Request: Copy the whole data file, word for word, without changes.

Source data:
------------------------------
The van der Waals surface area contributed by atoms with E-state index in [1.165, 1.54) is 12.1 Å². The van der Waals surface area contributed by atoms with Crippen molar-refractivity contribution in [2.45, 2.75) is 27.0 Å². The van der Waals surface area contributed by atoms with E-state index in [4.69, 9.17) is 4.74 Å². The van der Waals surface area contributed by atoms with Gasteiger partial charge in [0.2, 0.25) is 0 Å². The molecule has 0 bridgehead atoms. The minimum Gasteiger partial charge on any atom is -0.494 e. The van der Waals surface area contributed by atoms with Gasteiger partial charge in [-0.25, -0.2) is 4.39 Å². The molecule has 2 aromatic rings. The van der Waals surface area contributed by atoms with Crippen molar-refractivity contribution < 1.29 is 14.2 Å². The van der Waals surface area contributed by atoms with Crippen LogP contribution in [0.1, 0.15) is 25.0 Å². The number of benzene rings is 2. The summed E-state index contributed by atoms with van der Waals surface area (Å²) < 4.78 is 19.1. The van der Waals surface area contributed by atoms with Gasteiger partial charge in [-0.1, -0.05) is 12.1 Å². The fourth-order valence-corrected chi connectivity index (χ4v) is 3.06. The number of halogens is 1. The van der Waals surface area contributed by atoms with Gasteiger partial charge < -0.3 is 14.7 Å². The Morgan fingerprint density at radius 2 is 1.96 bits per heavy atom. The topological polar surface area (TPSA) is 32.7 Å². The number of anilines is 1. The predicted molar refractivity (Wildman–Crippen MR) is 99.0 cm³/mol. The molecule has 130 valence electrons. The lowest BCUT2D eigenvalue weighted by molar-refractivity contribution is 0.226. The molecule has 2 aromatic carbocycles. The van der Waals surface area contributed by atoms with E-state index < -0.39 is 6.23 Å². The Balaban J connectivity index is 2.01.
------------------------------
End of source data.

The van der Waals surface area contributed by atoms with E-state index in [1.165, 1.54) is 12.1 Å². The van der Waals surface area contributed by atoms with Crippen molar-refractivity contribution in [2.45, 2.75) is 27.0 Å². The van der Waals surface area contributed by atoms with E-state index in [4.69, 9.17) is 4.74 Å². The van der Waals surface area contributed by atoms with Gasteiger partial charge in [0.2, 0.25) is 0 Å². The molecule has 0 bridgehead atoms. The minimum Gasteiger partial charge on any atom is -0.494 e. The van der Waals surface area contributed by atoms with Gasteiger partial charge in [-0.25, -0.2) is 4.39 Å². The molecule has 2 aromatic rings. The van der Waals surface area contributed by atoms with Crippen molar-refractivity contribution < 1.29 is 14.2 Å². The van der Waals surface area contributed by atoms with Crippen LogP contribution in [0.1, 0.15) is 25.0 Å². The number of benzene rings is 2. The summed E-state index contributed by atoms with van der Waals surface area (Å²) < 4.78 is 19.1. The van der Waals surface area contributed by atoms with Gasteiger partial charge in [-0.1, -0.05) is 12.1 Å². The fourth-order valence-corrected chi connectivity index (χ4v) is 3.06. The number of halogens is 1. The van der Waals surface area contributed by atoms with Gasteiger partial charge < -0.3 is 14.7 Å². The Morgan fingerprint density at radius 2 is 1.96 bits per heavy atom. The topological polar surface area (TPSA) is 32.7 Å². The number of anilines is 1. The predicted molar refractivity (Wildman–Crippen MR) is 99.0 cm³/mol. The molecule has 130 valence electrons. The lowest BCUT2D eigenvalue weighted by molar-refractivity contribution is 0.226. The molecule has 2 aromatic carbocycles. The van der Waals surface area contributed by atoms with E-state index < -0.39 is 6.23 Å². The Balaban J connectivity index is 2.01.